A combination of indifferent demand, rising feed prices and increasing global pig meat supplies has cast something of a cloud over the pig meat horizon for the future of the year.
Although the latest SPP rose marginally by 0.16p to 150.47p and the influential German producer price stood on at €1.44, which is equivalent to around 126p in our money, demand for fresh and processed pig meat remains under pressure with sausages selling reasonably well but with larger joints slow to move during the hot weather.
Spot bacon buyers reported another quiet week with deals done at around the 148p mark and weekly contribution prices are also tending to ease back, dropping by a copper or two in places. For comparison purposes, this time a year ago the SPP stood at 162.43p and spot bacon trades were in the 170p region.
Cull sow prices remain stuck in a rut with most bids at similar levels in the 63-66p range compared with 100p this time a year ago, although the Euro ended the week almost exactly where it started, worth 88.35p on Friday at noon and this further underlines the fragility of the European market which is reported to be suffering from extra supplies and reducing demand.
A widening gulf remains between contract and spot weaner prices with the latest AHDB 30kg ex farm average quoted at £54.14/head and 7kg average was also firmer at £39.54/head, but in both cases the majority of these prices relate to contract rather than spot deals where a much different climate exists, with spot Red Tractor 7kg and 30kg pigs still looking for homes at discounted prices, and at the same time finishers are no doubt worrying about the price of food and straw in the months ahead.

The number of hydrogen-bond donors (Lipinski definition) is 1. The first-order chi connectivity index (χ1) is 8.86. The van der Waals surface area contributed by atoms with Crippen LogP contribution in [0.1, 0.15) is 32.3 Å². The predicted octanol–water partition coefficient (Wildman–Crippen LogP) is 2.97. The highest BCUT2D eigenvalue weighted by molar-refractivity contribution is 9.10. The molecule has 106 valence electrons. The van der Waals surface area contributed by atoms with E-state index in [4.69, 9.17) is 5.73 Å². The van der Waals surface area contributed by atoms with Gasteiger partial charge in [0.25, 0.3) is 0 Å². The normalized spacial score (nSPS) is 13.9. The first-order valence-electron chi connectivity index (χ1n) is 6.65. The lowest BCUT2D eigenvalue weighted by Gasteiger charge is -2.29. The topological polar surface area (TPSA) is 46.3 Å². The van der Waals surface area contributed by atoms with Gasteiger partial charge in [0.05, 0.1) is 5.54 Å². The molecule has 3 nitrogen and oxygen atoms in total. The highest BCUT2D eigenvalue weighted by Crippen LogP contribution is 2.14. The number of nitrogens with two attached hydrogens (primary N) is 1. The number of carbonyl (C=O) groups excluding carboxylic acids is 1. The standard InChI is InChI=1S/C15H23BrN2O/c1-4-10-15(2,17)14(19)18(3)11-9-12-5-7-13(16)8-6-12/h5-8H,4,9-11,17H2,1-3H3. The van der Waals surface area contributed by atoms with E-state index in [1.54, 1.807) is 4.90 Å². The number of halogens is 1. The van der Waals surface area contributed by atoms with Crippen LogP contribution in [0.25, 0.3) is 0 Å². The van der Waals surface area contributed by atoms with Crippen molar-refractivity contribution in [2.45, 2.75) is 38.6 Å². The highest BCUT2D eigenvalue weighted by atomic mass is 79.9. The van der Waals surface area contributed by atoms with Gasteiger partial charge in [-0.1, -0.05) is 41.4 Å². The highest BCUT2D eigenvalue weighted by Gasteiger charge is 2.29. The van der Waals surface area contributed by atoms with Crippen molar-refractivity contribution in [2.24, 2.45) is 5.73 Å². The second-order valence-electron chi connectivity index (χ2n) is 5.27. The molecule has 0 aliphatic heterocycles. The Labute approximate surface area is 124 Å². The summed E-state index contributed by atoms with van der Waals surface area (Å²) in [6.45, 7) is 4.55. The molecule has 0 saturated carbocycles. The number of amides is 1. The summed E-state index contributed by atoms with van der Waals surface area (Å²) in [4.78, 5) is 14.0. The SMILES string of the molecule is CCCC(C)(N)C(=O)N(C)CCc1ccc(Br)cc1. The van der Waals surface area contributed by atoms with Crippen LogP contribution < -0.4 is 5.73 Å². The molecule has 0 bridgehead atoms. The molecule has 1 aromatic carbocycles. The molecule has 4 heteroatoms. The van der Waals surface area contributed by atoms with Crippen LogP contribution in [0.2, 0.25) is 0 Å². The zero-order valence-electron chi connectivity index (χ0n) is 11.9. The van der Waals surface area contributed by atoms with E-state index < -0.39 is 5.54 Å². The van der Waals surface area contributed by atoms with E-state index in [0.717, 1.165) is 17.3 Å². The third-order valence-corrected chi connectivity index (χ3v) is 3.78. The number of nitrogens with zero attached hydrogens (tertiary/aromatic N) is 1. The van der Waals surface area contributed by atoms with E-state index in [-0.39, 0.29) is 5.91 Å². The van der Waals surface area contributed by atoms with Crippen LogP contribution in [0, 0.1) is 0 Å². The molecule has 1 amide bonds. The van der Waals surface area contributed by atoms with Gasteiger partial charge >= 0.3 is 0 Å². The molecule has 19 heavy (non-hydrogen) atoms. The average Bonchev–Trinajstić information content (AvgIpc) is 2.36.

As far as food costs are concerned, UK soya moved up a touch with early July deals for 48% soya meal ex Liverpool at £339/t and 34% rape meal ex Erith at £211/t.
Spot UK ex farm feed wheat was reported to be trading above £160/t compared with £145/t a year ago, with Laondon wheat futures trading at £167.55/t for November.
Reports from UK harvest fields are indicating that although some crops have stood up to the dry weather reasonably well there are those where yields have been hard hit, especially as far as spring barley crops are concerned, and once the wheat harvest is in full swing, further evidence will be seen in some regions of poor bushel weights and the unfortunate price consequences this may have for the domestic pig industry in the months ahead.